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Last candidates sign up before deadline

One last handful of candidates qualified to take on LincolnCounty elected offices on Monday and Tuesday, adding to the list ofpotential sheriffs, superintendents and tax collectors during thelast two days of qualifying for the 2011 elections.

Loyd Star’s Jason Case, a 15-year teacher and schooladministrator and currently the principal of Hazlehurst MiddleSchool, launched his candidacy for Lincoln County School Districtsuperintendent on Monday, and West Lincoln teacher Donald E. Casestarted his own campaign Tuesday. The two Democrats will face offagainst two other Democrats – two-term incumbent Terry Brister andDr. Jay Smith, principal of Brookhaven High School.

“I’m a product of the Lincoln County School District. LincolnCounty schools have always been an important part of my life,” saidJason Case. “I have some unique qualities as far as experience andknowledge. I know what the people of Lincoln County want and I knowwhat the children need to be successful, and I want to providethat.”

Donald Case could not be reached for comment.

The race for Lincoln County sheriff also gained its firstRepublican candidate in Gene “Bub” Simmons, Jr., a retired U.S.Army captain and businessman. Simmons ran unsuccessfully for thejob in 2007 and now returns to face a trio of Democrats inincumbent Steve Rushing and challengers Mahundis Brice and JohnnyLeggett.

Simmons is quite confident in his ability to take on hisopponents.

“I believe I can do a better job. I believe I have moreexperience and leadership,” he said. “Military justice is thegrandfather of all justice systems.”

Democrat Rita Goss is counting on her experience, too. Shebecame the sixth candidate for Lincoln County taxassessor/collector just minutes before the qualifying deadline at 5p.m. Tuesday. This year will mark the third time she’s run for theoffice.

“I believe I would be an asset to Lincoln County,” said Goss, anaccounting clerk with Brown Electric. “Leadership in that positionis important, and I believe I could be the leader the office needs- dependable and available to the people.”

Goss is running against Becky Bartram, Mike Jinks, VewannaNations, Mavis Stewart and April Byrd Williford.

Several other candidates joined county races during the finalhours of qualifying.

Republican David Bowers will challenge Democratic incumbent theRev. Jerry Wilson for District One supervisor, and Michael Assink,Gary Covington and Carroll Smith – all Republicans – entered therace for District Five supervisor, where they’ll face Democraticincumbent Gary Walker and Democrat challengers Benjie J. Smith andDudley Nations.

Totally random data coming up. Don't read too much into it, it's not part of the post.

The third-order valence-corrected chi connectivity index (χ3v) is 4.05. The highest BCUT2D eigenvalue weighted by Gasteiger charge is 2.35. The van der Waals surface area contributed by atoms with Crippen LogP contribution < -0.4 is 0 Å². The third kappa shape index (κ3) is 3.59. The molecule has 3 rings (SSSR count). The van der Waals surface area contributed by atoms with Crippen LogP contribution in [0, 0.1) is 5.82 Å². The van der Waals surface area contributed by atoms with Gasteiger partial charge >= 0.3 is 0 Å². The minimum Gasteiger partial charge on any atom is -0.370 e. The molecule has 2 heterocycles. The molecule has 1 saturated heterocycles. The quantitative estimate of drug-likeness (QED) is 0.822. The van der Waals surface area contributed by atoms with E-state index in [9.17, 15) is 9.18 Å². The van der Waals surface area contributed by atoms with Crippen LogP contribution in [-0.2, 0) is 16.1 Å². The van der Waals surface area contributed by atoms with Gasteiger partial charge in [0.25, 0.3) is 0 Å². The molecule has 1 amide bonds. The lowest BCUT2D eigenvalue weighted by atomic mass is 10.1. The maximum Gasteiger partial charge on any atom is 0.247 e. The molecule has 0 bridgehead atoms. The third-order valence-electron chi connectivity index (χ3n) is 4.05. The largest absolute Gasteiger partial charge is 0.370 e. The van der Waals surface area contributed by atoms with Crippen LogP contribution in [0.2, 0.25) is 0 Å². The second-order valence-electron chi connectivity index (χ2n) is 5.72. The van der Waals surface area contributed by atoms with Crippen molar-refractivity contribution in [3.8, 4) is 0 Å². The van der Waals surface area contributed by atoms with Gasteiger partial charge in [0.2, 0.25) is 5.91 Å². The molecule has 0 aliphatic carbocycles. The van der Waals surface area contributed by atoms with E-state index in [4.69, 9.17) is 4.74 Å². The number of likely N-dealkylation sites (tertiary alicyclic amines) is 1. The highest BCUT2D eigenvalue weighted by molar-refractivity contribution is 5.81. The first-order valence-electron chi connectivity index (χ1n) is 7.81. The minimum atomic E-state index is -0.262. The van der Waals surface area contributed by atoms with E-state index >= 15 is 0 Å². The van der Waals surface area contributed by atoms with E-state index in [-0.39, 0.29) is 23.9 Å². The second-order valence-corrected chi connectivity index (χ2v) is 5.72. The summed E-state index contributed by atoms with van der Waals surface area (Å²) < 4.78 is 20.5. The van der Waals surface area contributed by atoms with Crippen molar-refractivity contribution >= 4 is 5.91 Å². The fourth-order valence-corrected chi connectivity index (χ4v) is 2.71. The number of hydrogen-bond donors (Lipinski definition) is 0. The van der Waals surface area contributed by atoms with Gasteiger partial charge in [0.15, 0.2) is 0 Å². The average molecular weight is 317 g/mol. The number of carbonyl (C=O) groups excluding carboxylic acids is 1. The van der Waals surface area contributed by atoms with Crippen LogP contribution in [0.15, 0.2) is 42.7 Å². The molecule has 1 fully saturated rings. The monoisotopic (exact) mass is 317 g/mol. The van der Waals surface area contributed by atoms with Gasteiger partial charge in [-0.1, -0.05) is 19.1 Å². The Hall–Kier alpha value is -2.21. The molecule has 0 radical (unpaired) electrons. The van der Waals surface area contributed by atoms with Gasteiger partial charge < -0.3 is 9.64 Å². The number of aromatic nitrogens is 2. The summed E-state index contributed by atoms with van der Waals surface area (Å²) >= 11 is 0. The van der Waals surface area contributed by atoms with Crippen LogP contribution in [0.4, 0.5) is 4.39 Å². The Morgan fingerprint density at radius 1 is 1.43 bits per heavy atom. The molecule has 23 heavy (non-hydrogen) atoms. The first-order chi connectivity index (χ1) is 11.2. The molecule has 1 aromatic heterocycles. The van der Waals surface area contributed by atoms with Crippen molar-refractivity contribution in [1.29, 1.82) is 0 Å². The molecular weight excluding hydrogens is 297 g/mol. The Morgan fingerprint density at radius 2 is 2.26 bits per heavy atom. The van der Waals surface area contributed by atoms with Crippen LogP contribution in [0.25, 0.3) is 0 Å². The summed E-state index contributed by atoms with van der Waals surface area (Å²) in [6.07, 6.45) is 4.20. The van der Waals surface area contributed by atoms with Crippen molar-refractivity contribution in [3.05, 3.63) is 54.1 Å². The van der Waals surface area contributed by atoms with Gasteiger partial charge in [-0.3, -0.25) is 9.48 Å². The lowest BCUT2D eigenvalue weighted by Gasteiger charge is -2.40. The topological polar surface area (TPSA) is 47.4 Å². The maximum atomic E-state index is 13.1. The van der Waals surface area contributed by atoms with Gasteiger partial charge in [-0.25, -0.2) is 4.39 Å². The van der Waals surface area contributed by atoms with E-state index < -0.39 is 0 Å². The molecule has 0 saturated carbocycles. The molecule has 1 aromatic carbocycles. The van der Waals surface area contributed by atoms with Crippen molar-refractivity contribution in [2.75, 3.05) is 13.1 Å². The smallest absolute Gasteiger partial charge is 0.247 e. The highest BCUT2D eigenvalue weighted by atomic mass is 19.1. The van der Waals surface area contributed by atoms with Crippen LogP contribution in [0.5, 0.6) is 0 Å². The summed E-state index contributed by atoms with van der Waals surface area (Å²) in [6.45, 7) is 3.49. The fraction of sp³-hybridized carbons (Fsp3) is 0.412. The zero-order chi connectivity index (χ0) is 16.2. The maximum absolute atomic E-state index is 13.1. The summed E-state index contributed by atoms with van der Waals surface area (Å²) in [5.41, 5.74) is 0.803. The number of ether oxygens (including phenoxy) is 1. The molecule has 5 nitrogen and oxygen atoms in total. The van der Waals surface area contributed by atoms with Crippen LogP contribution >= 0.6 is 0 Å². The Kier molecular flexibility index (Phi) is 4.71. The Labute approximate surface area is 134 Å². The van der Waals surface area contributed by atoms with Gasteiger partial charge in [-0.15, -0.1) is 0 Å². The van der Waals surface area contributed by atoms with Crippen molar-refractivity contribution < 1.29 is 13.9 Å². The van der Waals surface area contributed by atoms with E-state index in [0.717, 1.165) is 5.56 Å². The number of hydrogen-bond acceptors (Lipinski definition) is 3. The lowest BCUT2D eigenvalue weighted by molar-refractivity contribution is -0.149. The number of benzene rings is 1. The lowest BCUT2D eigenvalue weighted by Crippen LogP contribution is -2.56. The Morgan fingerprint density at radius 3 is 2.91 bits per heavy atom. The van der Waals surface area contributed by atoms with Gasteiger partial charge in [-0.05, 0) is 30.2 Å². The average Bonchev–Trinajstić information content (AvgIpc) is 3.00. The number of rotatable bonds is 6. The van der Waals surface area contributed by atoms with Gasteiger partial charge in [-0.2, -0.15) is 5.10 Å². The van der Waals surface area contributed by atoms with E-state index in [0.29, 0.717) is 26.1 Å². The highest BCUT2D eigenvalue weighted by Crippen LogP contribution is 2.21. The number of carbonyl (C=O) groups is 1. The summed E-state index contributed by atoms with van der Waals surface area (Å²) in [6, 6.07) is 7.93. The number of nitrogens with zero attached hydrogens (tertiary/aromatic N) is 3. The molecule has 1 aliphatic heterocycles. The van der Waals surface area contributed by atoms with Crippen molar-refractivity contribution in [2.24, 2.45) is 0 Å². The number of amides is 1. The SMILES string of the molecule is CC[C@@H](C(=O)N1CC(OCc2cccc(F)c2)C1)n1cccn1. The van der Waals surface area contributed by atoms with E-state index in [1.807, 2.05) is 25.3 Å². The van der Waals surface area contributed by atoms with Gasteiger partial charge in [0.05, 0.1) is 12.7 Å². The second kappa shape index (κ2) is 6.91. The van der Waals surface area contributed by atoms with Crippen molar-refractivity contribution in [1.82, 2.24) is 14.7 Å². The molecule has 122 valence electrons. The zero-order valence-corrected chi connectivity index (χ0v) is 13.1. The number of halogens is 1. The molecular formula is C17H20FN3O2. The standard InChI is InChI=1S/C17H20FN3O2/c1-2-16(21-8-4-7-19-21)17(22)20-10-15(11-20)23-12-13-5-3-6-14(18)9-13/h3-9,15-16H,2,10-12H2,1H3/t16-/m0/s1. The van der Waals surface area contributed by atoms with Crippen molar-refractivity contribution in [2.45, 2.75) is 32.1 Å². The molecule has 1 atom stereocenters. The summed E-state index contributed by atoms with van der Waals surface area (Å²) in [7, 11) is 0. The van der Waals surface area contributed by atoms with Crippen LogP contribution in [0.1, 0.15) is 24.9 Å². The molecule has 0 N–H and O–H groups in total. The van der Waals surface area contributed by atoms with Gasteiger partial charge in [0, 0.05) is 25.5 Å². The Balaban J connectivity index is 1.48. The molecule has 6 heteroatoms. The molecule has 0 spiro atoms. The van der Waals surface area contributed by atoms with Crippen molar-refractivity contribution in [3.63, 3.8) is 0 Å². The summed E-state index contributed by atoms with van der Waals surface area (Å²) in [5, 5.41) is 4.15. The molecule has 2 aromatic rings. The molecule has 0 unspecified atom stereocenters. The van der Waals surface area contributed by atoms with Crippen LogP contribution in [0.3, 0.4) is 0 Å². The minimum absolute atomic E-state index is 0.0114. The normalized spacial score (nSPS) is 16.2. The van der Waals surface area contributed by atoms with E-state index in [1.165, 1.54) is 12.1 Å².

Independent candidate Raymond Boutwell, Democrat Willie L. Hilland Republican Art Likens joined the race for Lincoln CountyJustice Court judge in Post One, where they’ll face incumbent RalphBoone and challengers Charles Ralph Smith, Jr., Joe Portrey andHarold King on the Democratic side and Ed Thompson on theRepublican side.

Goss was the final candidate to qualify Tuesday, doing so about10 minutes prior to the 5 p.m. deadline. Her addition to the listbrings the total number of candidates seeking county offices to 62,a number that includes 44 Democrats, 15 Republicans and threeindependents.

This year’s party primaries will be held on Aug. 2, with runoffson Aug. 23 if necessary. The general election will be held on Nov.8.

The number of Republican candidates represents 24 percent of allcandidates running. Lincoln County has never had so manyRepublicans run in local races, said Lincoln County RepublicanParty Executive Committee Chairman John Roberts.

“I was asked why we vote Republican in November but we electDemocratic county officials. I don’t think anyone has ever asked torun Republican before,” he said. “We’re the only county inSouthwest Mississippi that is really a Republican county. Duringthe mid-term elections, I was asked if it was going to come down tothe local level. Well, it has come down.”

Helen Funk, chairman of the Lincoln County Democratic PartyExecutive Committee, said the number of Democrats running in 2011 -71 percent of the field – is a strong number, especiallyconsidering the party’s recent statewide troubles with candidatesdefecting and Republicans running strong for state offices.

“The way things have been going in Mississippi with theRepublicans, that’s a pretty good number,” she said.

Funk’s attention is already turning to certifying hercandidates, a job both parties must do in the coming weeks.Certification makes sure all the candidates are eligible to seekoffice, that everyone is registered correctly, meets residencyrequirements and has no history that would disqualify them.

“We’ve got a big job ahead of us. But we’ve done it before, andwe’ll be in there plugging away this time,” she said.

The 62 candidates running for office in Lincoln County are farabove pre-qualifying predictions and will give voters plenty ofchoice about who will run the county for the next four years, saidLincoln County Circuit Clerk Terry Lynn Watkins.

“It’s been a while since we’ve had this many people running. Itjust goes to show you never know in politics,” she said. “It’sgoing to be a long ballot.”

The deadline for legislative candidates to qualify is June 1.That deadline was pushed back due to uncertainty overredistricting.